If one wants to buy/build an ebike that is the most future proof as it can get, I would recommend to stay away of the following:

Closed ecosystems

Popular manufacturers of those systems are Shimano, Bosch, Brose, Yamaha , Panasonic, etc. Their development mentality is to control every variable of the systems (hardware, software, user interface, protocol, replacement parts availability, etc) much like Apple does in the tech industry. The advantage is to have a very optimize system, but your are completely tied up when it comes to fixing.

They also do not sell small replacement parts like bearings and tell you that your whole mid-drive motor needs to be replaced when the bearings are worn-out (which will happen, they are bearings!).

For some of them like Bosch, you also need to attend their certification course (only available to authorized bike shops) to even have access to their diagnostic probe and software.

Mid-drive motors

Most of the mid-drive motors need a frame with specific mount points. Those mounts points are not standardized so if you buy an ebike with a Shimano system and want to swap it later for a Bosch one, you can't. Even within the same brand, the mount points can change between generations.

Some mid-drive motors can be installed on a regular bottom bracket shell (e.g. Bafang), so those would be to prioritize if one wants to go the mid-drive way.

Custom-shaped battery packs

Even if an ebike uses a more open ebike system (i.e. mostly Chinese brands), the battery pack enclosure could be custom made for the specific bike model so it can, for example, fit inside the downtube (semi-integrated or integrated). If the pack goes bad and you need a replacement, you are totally dependant on the bike manufacturer.

One can of course go to a company that can replace the Li-Ion cells, but if the BMS is fried, things get harder. It is better to prioritize ebikes with the battery mounted on a rear rack or using the water bottle cage holes.

OEM parts

Even if an ebike uses open components, it does not mean you can buy them. Some of those components are OEM parts, which means the parts manufacturer (e.g. Bafang) will only sell them to bike manufacturers that get them in large quantity and not to bike shops. This make finding a replacement very hard and will often lead to replacing the controller/lcd/wiring combo (and something even the torque sensor which output signals are less standardized than the throttle for example).

Re-branded parts

Some ebike manufacturers will re-brand third-party ebike parts to put their name on. For example, we can recognize that RadPower uses the King-Meter SW-LCD. The thing is, we do not know if they ask King-Meter to put a custom firmware inside or to change the connector type making the original LCD incompatible. We would then need to rely on the bike manufacturer to get a replacement instead of the part manufacturer, which is a less reliable source.


I think by far the most important ability is the ability to re-cell a battery pack, since battery packs wear out even if left unused. The cells almost always are standard quality cells from for example LG, Panasonic or Samsung.

However, this does not necessarily preclude using systems with DRM. For example, Bosch battery packs can be re-celled simply by providing power to them at all times. So there must be an external power supply during the re-celling operation. If power is interrupted only for a brief moment, the battery pack is bricked. There are companies that have the skills to re-cell Bosch packs.

I think ideally one should prefer systems where the pack can be opened by standard tools and it's a matter of simple soldering to re-cell, but how on Earth does one find such a system? Probably all of the quality mid-drive systems where one can expect the components to last for a long time, that have good control software (so that the drive assist doesn't feel jerky), that have a safe charging system protecting against charging a damaged battery pack and subsequent fire, and that have enough torque to be actually useful, are the DRM systems by Bosch and similar companies (Yamaha, Shimano, maybe I'm forgetting something here?).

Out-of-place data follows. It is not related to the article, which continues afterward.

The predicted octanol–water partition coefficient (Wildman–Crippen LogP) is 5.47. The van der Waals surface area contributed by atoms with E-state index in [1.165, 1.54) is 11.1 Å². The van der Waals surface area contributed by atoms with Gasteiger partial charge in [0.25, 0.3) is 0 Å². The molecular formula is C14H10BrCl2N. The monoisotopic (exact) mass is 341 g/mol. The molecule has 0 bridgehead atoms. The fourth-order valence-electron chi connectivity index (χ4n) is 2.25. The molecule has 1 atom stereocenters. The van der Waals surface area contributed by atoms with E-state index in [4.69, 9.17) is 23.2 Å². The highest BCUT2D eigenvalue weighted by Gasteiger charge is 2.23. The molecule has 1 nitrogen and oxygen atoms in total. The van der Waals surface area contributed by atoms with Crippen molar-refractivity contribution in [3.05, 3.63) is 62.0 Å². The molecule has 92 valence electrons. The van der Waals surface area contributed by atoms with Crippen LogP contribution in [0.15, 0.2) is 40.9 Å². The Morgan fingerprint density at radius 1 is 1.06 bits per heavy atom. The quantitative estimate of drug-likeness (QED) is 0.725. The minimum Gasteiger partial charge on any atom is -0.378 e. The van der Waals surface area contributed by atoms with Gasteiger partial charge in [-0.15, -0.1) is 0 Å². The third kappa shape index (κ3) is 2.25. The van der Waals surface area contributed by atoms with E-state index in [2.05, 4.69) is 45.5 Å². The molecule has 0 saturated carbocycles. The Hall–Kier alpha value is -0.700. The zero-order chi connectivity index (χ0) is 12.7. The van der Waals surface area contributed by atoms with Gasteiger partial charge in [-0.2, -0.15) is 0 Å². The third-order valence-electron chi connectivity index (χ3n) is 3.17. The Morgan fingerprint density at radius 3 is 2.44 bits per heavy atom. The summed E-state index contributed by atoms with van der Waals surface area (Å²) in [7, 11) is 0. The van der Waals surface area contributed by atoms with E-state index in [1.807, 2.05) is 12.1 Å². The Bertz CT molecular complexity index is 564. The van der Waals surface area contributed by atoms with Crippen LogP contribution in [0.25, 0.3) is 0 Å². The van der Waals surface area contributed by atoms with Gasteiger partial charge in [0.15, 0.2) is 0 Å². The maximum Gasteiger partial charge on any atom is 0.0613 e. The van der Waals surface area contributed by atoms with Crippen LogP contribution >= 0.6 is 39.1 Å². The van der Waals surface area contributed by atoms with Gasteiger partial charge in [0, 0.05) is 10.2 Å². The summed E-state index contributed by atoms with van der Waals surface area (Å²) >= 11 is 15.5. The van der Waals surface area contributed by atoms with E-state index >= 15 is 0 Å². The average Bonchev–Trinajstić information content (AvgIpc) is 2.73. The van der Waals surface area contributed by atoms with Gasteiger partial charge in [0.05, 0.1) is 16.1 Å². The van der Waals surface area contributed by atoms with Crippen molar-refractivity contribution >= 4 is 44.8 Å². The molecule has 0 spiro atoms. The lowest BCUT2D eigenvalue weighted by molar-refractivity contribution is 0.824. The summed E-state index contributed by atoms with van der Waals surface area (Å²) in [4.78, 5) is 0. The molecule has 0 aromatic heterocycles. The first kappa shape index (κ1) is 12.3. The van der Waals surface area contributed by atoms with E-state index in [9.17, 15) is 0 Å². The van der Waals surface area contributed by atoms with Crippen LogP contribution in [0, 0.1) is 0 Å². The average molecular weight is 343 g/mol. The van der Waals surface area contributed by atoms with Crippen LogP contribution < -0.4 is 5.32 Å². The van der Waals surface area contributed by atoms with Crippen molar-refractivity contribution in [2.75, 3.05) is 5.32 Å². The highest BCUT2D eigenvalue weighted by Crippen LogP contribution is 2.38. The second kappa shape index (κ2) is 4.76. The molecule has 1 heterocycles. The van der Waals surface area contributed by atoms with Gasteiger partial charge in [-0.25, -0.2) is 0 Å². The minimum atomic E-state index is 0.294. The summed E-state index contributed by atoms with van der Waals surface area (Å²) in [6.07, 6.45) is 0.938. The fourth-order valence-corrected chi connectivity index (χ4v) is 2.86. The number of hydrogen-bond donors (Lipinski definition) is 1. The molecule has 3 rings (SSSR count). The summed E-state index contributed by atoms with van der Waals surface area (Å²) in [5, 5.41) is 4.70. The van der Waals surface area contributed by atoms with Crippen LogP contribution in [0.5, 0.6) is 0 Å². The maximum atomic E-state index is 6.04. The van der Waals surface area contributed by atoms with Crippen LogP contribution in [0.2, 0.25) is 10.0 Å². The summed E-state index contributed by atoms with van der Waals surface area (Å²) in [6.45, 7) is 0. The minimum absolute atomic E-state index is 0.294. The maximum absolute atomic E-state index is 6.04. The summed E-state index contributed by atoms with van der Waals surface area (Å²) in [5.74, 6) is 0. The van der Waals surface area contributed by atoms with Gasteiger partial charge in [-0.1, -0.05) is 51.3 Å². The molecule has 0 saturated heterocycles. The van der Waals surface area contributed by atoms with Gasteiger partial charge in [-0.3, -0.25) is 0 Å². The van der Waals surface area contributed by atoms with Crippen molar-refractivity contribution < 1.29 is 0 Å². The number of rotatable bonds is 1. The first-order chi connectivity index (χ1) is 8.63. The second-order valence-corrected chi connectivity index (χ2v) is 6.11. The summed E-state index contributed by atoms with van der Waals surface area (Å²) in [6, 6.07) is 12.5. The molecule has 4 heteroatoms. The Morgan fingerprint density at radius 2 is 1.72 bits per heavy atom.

In practice, recelling is often more expensive than simply buying a new pack, since the labor needs to be priced in too. The manufacturers know this and price the battery packs at maybe five times what an equivalent electric vehicle pack would cost. However, on old bikes that may be the only possibility to fix an otherwise unusable bike. So usually it makes sense to buy new packs as long as they are available, and switch to re-celling once packs become unavailable.

It's true that there's a danger of something becoming damaged or stolen on a very old bike, thus making it unusable since replacement parts may not be available. I would say it makes sense to prefer systems that require tools to steal something, rather than systems where the defense against stealing is simply expecting the cyclist to remove the bike computer when parking the bike.

The DRM is annoying as hell. I can't re-program the wheel diameter to my bike. I understand this is intended to make it harder to "tune" the bike (by changing assist cut-off speed from 25 km/h to for example 26 km/h by slightly altering the wheel diameter), but it makes simple operations like swapping to a different type of tire sacrifice speed.

An ebike that one actually uses is far better than an ebike one doesn't use because it feels so powerless, jerky, slow or dangerous due to lack of lights. Thus, the absolute minimum features are:

  • Mid-drive
  • Lots of torque
  • Good control software that makes the assist feel natural rather than jerky
  • A clutch that disables the drive system once speed exceeds 25 km/h, or else the ebike can actually be slower than an equivalent non-ebike
  • Ability to attach lights powered by the ebike battery

Using major Western brands is advisable. If some brand has more market share, it's always a better choice since the manufacturer is less likely to exit the ebike drive system market.

  • 7
    For years I stuck to recommending Bosch and Shimano because of what I presumed was the probability that they would be bulwarks of long-term support. After seeing how Bosch has completely abandoned support for their first generation system, I've been re-evaluating. Some of those bikes are now bricked without various kinds of hacky cottage industry support. Meanwhile I've heard tell that Bafang systems (hub and mid-drive but moreso hub) are structurally pretty close to modular systems, which I have perhaps seen bear out a little in the ease of some component swaps I've done on them. Commented Jun 21, 2023 at 22:44
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    I beg to differ. Depending on the indended use, and your surroundings, a mid- or a rear-wheel-drive might be more suitable. And i would strongly recommend NOT focussing on western brands. The chinese, as @NathanKnutson pointed out, are looking a lot more modular and open.
    – Burki
    Commented Jun 22, 2023 at 8:53